Gian returns to Sea-john from the Kingdom’s wars certain that he has skills beyond killing, death and destruction. He needs to prove to himself that love is just as strong, if nor stronger, than his hate. The Summer King gives him this opportunity.
Tor.com has fast become one of the best publishers of short fiction on the internet, and its openness to a wide variety of works within the realm of “genre fiction” is admirable. Kai Ashante Wilson’s story, published last May, is especially relevant in the context of the Abyss & Apex anti-dialect piece, using as it does dialect (albeit an amalgamation of various dialects, per here) to give a sense of setting and place, and to emphasise certain elements of the story.
To tackle that first, Super Bass tends to not use dialect heavily in the narratorial voice, but almost all the dialogue is in dialect. This is slightly problematic given that the narratorial voice appears to be embracing Gian’s point of view, and perhaps the whole would have been stronger had it all been in dialect. As it is, the use of dialect reinforces that the story has a cast almost entirely of people of colour; Gian is mixed race and the only speaking character who isn’t black, as the other white characters haven’t learned the language and are spoken for by their black husband. Indeed, the application to whites who are immigrants to a black locale of images of immigrants to Western nations is rather brilliantly carried off.
The romance that the story is structured around is also well done. Super Bass doesn’t make it a Twilight-esque “romance” of abuse, nor an Eddings-like romance without any feelings, but rather Wilson very effectively draws on a number of strands – insecurity, acceptance, love, fear, the whole gamut of emotions that appear in a relationship – in order to create a love that is convincing and beautiful. He also portrays a society organised into triads as the basic unit of marriage very effectively; that the triads can be of any gender – we see two-male-one-female, three-female and various other configurations in the story – is simply accepted, and Super Bass normalises that stunningly well.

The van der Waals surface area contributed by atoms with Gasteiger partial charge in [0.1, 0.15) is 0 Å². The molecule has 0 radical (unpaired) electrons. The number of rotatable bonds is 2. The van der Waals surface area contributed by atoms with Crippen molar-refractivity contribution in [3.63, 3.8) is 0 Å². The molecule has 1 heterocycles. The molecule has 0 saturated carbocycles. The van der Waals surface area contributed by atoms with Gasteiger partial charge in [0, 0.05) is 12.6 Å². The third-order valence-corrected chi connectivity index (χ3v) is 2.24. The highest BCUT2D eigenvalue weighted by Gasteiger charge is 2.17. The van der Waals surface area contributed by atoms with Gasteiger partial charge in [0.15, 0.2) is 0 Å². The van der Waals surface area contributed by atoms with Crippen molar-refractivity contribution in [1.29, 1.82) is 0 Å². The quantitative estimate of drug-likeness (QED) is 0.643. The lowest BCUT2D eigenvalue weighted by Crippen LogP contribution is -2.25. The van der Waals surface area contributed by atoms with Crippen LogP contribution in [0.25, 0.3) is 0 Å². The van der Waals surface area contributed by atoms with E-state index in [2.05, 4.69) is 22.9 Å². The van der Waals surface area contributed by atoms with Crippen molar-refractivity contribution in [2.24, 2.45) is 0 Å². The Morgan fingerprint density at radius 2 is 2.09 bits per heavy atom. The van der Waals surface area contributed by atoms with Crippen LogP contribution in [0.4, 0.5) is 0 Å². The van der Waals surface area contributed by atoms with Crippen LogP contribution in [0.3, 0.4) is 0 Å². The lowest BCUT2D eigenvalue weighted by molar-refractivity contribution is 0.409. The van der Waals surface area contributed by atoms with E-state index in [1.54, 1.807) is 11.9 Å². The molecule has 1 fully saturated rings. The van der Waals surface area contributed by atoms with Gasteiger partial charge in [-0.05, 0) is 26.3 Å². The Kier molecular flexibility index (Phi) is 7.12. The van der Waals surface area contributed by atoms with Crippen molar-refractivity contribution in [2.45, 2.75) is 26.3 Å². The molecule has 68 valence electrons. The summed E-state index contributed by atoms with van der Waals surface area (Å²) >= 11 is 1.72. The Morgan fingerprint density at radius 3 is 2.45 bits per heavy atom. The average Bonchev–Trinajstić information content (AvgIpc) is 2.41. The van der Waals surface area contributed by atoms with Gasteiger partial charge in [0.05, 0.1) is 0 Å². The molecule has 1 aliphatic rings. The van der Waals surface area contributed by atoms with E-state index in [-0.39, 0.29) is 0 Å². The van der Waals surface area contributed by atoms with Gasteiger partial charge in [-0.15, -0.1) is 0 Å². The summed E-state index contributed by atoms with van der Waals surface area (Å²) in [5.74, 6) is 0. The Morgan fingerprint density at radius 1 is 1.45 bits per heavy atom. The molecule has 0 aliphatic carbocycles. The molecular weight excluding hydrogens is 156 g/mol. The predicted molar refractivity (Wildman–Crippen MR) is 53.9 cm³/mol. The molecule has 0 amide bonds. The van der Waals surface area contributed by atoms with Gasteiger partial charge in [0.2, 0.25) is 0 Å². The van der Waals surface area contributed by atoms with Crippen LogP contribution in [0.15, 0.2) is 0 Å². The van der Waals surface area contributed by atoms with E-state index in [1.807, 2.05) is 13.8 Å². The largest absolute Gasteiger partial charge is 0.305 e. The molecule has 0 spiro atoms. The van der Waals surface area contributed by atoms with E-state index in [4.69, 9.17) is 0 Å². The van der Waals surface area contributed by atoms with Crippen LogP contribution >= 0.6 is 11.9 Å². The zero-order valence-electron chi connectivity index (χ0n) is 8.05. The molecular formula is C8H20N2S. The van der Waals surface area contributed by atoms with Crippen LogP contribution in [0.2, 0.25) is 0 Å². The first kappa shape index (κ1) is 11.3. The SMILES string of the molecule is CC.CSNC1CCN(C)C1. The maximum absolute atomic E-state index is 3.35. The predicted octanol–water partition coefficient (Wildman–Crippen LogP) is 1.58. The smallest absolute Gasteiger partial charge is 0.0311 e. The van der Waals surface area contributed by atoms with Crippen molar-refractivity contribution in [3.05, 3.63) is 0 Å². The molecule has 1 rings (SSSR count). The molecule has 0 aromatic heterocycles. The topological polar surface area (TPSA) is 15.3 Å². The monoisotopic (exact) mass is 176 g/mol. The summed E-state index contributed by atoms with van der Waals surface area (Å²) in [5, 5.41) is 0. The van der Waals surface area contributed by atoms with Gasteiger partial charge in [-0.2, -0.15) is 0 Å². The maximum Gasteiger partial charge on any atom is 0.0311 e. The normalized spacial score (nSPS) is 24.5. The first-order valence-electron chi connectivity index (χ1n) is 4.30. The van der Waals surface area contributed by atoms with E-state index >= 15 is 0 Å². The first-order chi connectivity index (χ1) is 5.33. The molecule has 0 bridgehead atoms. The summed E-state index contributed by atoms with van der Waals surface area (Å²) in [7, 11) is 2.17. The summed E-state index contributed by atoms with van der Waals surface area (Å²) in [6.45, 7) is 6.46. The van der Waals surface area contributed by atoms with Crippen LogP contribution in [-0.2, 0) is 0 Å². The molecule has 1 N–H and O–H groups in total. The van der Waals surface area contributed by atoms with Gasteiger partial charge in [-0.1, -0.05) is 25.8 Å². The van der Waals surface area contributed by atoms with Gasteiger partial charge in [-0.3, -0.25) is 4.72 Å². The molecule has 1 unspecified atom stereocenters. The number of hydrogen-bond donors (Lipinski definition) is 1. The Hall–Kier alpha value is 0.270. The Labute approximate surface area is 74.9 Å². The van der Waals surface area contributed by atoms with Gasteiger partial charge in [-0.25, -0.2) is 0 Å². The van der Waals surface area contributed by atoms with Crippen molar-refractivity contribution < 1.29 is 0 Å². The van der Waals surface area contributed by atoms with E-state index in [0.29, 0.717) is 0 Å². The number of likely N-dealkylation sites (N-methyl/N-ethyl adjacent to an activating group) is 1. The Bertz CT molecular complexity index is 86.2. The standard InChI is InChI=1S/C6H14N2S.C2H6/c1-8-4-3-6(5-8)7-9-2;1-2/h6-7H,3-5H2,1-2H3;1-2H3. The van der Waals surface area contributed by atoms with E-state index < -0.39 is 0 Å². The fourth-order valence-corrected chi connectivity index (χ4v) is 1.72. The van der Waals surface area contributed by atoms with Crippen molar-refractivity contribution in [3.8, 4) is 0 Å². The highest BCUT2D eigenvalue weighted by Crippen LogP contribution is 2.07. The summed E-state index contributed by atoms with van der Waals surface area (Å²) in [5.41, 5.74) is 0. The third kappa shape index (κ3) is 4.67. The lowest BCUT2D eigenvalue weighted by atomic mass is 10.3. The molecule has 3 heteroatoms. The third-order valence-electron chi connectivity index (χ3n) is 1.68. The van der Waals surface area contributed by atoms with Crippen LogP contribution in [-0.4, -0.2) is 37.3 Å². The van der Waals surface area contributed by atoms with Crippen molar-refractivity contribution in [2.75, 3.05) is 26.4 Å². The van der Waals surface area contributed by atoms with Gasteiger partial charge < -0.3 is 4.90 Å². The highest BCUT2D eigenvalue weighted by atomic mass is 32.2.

As far as plot goes, Super Bass leaves perhaps a little too much to the imagination at its close; whilst hinting around Gian being abused by the Marshal in the wars, it never really makes it clear what form that abuse was, and Wilson never quite clears up a lot of the background to the story. However, the internal plot hangs together well, as the relationship between Gian and Cianco developes and we learn more about each of them and their role in the society; it’s a very well carried off piece of writing.
Super Bass is almost exactly what I was looking for when I started looking for Queering the Genre pieces; queer, normalising that queerness, and also challenging other heirarchies of power, in this case race. An excellent story, and, wonderfully, free to read here!